The History of Duluth, Minnesota's Seven Bridges Road
Blueprint plans for Bridge#7 along Snively Road, Duluth, Minnesota. 1910. (Morell & Nichols Collection. NW Architectural Archives, St. Paul, MN)
Snively involved himself in the planning and building of the bridges, including the selection of materials. He often attended park board meetings, and tagged along with park board commissioners on inspection tours of the the work's progress.
Bids were solicited and several first class stone masons were hired, and over the next year, nine stone-arch bridges were built simultaneously, under the supervision of park board secretary Henry Cleveland, and civil engineer Carl Meyers, a recent graduate of the University of Minnesota.
(Duluth News Tribune Photos/Northeast Minnesota History Center, Duluth, MN)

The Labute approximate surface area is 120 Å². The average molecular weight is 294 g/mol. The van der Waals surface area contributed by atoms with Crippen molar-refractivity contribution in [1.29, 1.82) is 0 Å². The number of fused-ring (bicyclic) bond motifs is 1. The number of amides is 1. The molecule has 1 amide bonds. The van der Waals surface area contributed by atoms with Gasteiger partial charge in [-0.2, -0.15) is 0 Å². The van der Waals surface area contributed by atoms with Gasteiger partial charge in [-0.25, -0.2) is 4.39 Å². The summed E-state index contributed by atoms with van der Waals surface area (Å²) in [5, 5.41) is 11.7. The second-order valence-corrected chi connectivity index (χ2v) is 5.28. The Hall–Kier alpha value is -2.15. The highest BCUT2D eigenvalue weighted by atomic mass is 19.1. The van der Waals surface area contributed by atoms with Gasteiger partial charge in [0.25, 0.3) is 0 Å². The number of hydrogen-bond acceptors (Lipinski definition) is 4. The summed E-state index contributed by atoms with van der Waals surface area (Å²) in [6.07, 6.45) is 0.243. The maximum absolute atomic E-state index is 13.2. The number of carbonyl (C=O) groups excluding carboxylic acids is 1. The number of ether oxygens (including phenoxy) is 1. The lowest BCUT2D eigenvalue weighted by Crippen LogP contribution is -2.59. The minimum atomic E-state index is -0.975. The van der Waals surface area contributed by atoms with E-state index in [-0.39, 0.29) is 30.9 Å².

Each bridge had a concrete and reinforcement bar arch structure, and was artistically faced with native stone either collected from the creek bed or else quarried from outcrops along the roadway.
Bridge #5 (above) was the highest and most expensive stone-arch built. With its double arches thirty two feet above the channel, and sixty-seven foot span, it cost over $9000, nearly triple the price of the next most expensive bridge (#4). The seventh bridge was the least expensive, costing the city just under $1800 to construct. Spans #8 and #9 were built together for a single cost of $3705. (Duluth News Tribune Photo/Northeast Minnesota History Center, Duluth, MN)
Six-inch stone copings detailed the length of the bridge wall, and topped each pier. The copings consisted of pink opal granite quarried near St. Cloud, Minnesota.
The original plans called for ten stone-arch bridges to be built, but the tenth bridge was down-sized to a simpler structure made of iron pipe and cement. It served as a connection between the parkway and Snively's farm.